These standards also illustrate an important pedagogical idea that seems to come up several times in the CCSS, that is, as students encounter new forms of calculations, they first take advantage of the structures of numbers and model numbers using concrete materials or visual representations before they formalize them into written procedures. Thus, while "adding a two-digit number and a one-digit number, and adding a two-digit number and a multiple of 10" students should think about the base-10 structure of the numbers. For example, if they are adding 38 + 7, they might think, "well, 38 is 3 tens and 8. But 2 more will make another ten, so that will be 4 tens and 5, so 45 is the answer." Or, if they are adding 38 + 40, they might think "we are adding 4 more tens to 3 that we already have. So there will be 7 tens and 8, so 78." They might use base-10 blocks to think along. However, the important reason for using base-10 blocks is not so that students can find the answer using the blocks but so that students can think in terms of unit of ten (i.e., long's). So, asking students to think about how they might model the addition with base-10 blocks but without actually using them might be a useful activity.

Finally, the last part of 1.NBT.4, "Understand that in adding two-digit numbers, one adds tens and tens, ones and ones; and sometimes it is necessary to compose a ten." raises a question about the type of addition (and perhaps subtraction) that should be the focus in Grade 1. Specific types of addition mentioned by 1.NBT.4 are "adding a two-digit number and a one-digit number, and adding a two-digit number and a multiple of 10." Thus, addition problems like 38 + 7 or 38 + 40. However, there is this little word, "including," in this standard. So, does that mean addition of two general 2-digit numbers should be taught in Grade 1? Since addition problems like 38 + 7 or 38 + 40 do not require students to do both addition of ones and addition of tens, it might be a bit difficult for children to develop this understanding. It might be technically true that when children add 38 and 40, they are doing 3+4 and 8+0, I doubt many children will see it that way. Perhaps the statement, "adding a two-digit number and a one-digit number, and adding a two-digit number and a multiple of 10," was included to suggest that these types of addition problems should be discussed before addition of two general 2-digit numbers is addressed. 1.NBT.6 seems to be much clearer in determining the type of subtraction problems to be discussed in Grade 1. A similar, more specific indication on this matter will be helpful for teachers and curriculum developers.

## Monday, September 5, 2011

### Number and Operations in Base Ten (K.NBT.1 & 1.NBT.2)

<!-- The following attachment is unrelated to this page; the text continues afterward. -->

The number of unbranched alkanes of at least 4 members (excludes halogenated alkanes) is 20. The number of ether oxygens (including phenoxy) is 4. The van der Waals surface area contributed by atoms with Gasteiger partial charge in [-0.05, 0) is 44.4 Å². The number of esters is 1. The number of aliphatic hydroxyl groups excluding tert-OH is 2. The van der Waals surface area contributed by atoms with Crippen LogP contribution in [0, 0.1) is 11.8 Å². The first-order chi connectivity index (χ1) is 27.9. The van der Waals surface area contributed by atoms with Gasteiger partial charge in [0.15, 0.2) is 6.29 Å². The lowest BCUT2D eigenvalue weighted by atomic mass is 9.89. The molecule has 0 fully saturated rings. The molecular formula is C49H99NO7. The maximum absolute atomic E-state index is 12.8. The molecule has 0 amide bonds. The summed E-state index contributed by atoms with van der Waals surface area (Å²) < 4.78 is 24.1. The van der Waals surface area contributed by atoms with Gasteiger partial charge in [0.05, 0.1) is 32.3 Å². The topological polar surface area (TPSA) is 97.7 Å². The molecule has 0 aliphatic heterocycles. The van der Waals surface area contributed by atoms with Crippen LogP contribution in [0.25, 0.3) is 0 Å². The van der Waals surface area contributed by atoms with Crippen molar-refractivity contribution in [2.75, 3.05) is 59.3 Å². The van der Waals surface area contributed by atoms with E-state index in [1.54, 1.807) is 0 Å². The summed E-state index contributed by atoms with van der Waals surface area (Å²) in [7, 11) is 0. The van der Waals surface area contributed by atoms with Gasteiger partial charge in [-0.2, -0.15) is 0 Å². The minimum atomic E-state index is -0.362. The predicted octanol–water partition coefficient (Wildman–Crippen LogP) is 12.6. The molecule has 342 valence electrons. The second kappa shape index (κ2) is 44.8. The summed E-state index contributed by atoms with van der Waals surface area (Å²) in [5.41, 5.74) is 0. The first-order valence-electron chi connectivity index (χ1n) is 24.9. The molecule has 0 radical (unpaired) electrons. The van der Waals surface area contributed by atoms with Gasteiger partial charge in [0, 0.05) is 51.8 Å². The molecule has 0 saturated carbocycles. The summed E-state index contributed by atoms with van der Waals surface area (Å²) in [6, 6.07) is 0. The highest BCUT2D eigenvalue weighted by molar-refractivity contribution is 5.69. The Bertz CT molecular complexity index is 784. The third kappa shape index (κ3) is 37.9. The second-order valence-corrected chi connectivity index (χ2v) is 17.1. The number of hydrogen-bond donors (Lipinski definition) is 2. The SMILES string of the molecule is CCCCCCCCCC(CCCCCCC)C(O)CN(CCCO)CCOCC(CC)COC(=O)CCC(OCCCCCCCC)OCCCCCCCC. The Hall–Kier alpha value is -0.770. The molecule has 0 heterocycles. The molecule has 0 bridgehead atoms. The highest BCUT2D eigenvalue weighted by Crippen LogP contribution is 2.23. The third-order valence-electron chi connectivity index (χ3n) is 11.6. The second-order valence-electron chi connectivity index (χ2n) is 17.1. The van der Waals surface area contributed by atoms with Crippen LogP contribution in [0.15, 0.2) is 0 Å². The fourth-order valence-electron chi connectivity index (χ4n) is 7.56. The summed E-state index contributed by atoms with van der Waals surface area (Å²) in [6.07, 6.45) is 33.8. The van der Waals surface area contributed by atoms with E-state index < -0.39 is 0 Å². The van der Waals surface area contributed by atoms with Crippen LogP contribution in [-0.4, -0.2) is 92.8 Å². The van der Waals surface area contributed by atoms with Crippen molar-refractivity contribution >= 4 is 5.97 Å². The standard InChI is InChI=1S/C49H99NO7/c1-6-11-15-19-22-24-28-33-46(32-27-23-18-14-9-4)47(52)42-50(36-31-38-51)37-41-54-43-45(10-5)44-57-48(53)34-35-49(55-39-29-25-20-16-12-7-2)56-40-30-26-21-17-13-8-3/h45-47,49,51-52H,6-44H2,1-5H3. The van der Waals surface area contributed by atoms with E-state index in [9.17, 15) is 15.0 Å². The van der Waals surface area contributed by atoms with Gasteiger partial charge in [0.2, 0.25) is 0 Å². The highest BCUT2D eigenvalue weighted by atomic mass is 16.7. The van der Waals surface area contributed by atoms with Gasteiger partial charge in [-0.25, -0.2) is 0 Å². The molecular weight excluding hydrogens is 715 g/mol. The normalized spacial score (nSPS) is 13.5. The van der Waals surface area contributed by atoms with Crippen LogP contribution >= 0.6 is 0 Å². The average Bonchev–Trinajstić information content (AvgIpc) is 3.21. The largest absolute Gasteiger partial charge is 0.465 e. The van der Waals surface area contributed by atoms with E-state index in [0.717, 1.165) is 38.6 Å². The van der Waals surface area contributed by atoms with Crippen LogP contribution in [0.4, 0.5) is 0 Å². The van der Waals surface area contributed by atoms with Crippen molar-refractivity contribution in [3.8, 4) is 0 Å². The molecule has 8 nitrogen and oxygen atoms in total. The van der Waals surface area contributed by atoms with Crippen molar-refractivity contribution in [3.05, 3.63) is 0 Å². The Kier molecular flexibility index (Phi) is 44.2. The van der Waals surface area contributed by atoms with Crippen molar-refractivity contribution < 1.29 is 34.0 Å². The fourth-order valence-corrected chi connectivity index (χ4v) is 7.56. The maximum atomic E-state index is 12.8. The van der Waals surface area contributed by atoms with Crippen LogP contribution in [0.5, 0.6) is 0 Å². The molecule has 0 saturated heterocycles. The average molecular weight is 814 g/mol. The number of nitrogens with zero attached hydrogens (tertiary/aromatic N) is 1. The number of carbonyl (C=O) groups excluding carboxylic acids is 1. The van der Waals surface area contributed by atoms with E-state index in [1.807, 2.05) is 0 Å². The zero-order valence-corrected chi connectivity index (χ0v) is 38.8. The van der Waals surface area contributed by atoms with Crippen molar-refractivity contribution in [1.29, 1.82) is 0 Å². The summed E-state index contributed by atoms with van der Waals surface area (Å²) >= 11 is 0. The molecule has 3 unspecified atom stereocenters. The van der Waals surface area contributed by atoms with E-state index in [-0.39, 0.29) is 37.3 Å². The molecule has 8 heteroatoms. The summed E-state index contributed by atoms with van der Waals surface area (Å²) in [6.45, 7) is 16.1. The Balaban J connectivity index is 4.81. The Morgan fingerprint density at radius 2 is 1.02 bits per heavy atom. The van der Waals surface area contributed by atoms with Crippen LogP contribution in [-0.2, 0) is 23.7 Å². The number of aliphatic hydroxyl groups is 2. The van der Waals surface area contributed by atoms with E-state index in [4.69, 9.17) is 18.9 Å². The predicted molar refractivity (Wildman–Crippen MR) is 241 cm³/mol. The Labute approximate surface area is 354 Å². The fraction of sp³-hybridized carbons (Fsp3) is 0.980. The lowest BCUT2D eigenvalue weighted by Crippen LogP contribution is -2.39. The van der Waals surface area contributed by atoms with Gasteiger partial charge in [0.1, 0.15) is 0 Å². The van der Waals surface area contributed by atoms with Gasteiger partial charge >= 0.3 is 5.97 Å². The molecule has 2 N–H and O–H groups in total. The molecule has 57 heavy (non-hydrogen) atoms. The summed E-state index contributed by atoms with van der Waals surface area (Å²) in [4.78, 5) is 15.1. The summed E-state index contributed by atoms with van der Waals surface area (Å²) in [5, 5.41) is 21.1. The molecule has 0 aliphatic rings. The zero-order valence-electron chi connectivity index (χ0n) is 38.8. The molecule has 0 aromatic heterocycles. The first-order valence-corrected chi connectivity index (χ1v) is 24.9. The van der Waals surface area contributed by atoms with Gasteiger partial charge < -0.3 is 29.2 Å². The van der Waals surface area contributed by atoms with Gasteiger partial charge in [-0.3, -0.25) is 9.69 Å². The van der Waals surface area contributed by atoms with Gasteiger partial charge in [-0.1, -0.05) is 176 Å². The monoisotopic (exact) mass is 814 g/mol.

Number and Operations in Base Ten (K.NBT.1 & 1.NBT.2)

At the end of the last post, I briefly touched upon the idea of composing and decomposing numbers 11 through 19. This idea is discussed in both Kindergarten and Grade 1.

K.NBT.1 Compose and decompose numbers from 11 to 19 into ten ones and some further ones, e.g., by using objects or drawings, and record each composition or decomposition by a drawing or equation (e.g., 18 = 10 + 8); understand that these numbers are composed of ten ones and one, two, three, four, five, six, seven, eight, or nine ones.

1.NBT.2 Understand that the two digits of a two-digit number represent amounts of tens and ones. Understand the following as special cases:

a. 10 can be thought of as a bundle of ten ones—called a “ten.”

b. The numbers from 11 to 19 are composed of a ten and one, two, three, four, five, six, seven, eight, or nine ones.

c. The numbers 10, 20, 30, 40, 50, 60, 70, 80, 90 refer to one, two, three, four, five, six, seven, eight, or nine tens (and 0 ones).

What is important to note here is the slight difference in these two standards. In Kindergarten, students are thinking of numbers 11 through 19 as "ten ones and some further ones" while in Grade 1, students need to develop an understanding of 10 as "a 'ten.'" In other words, in Grade 1, students need to develop 10 as a unit - at the same time it is a collection of ten ones. Research has shown that this understanding is a major shift, and some might argue that this expectation is not developmentally appropriate for most first graders. Children can easily learn to recite the number word sequence, "ten, twenty, thirty, ... ninety," but just as simply reciting "one, two, three, four, ..." does not necessarily indicate an understanding of numbers, the ability to recite the decade number words in order does not indicate the understanding of ten as a unit (1.NBT.2.c).